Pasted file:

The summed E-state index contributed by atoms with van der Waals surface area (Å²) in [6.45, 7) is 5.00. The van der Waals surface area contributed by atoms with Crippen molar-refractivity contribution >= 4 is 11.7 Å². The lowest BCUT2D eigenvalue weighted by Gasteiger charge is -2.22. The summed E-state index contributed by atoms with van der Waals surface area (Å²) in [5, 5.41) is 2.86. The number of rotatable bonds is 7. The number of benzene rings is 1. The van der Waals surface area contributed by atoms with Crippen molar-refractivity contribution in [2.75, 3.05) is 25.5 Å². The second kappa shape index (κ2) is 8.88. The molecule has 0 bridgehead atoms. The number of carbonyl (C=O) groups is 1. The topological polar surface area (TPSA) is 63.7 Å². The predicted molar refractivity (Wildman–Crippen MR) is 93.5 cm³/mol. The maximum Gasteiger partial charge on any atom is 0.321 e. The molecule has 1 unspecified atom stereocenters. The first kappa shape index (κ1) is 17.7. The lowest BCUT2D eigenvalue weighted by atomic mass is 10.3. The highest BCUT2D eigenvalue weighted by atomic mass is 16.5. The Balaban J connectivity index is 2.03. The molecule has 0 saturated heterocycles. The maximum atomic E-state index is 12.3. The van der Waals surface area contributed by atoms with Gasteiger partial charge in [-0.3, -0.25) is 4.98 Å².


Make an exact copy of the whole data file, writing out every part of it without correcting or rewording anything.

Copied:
The summed E-state index contributed by atoms with van der Waals surface area (Å²) in [6.45, 7) is 5.00. The van der Waals surface area contributed by atoms with Crippen molar-refractivity contribution >= 4 is 11.7 Å². The lowest BCUT2D eigenvalue weighted by Gasteiger charge is -2.22. The summed E-state index contributed by atoms with van der Waals surface area (Å²) in [5, 5.41) is 2.86. The number of rotatable bonds is 7. The number of benzene rings is 1. The van der Waals surface area contributed by atoms with Crippen molar-refractivity contribution in [2.75, 3.05) is 25.5 Å². The second kappa shape index (κ2) is 8.88. The molecule has 0 bridgehead atoms. The number of carbonyl (C=O) groups is 1. The topological polar surface area (TPSA) is 63.7 Å². The predicted molar refractivity (Wildman–Crippen MR) is 93.5 cm³/mol. The maximum Gasteiger partial charge on any atom is 0.321 e. The molecule has 1 unspecified atom stereocenters. The first kappa shape index (κ1) is 17.7. The lowest BCUT2D eigenvalue weighted by atomic mass is 10.3. The highest BCUT2D eigenvalue weighted by atomic mass is 16.5. The Balaban J connectivity index is 2.03. The molecule has 0 saturated heterocycles. The maximum atomic E-state index is 12.3. The van der Waals surface area contributed by atoms with Gasteiger partial charge in [-0.3, -0.25) is 4.98 Å².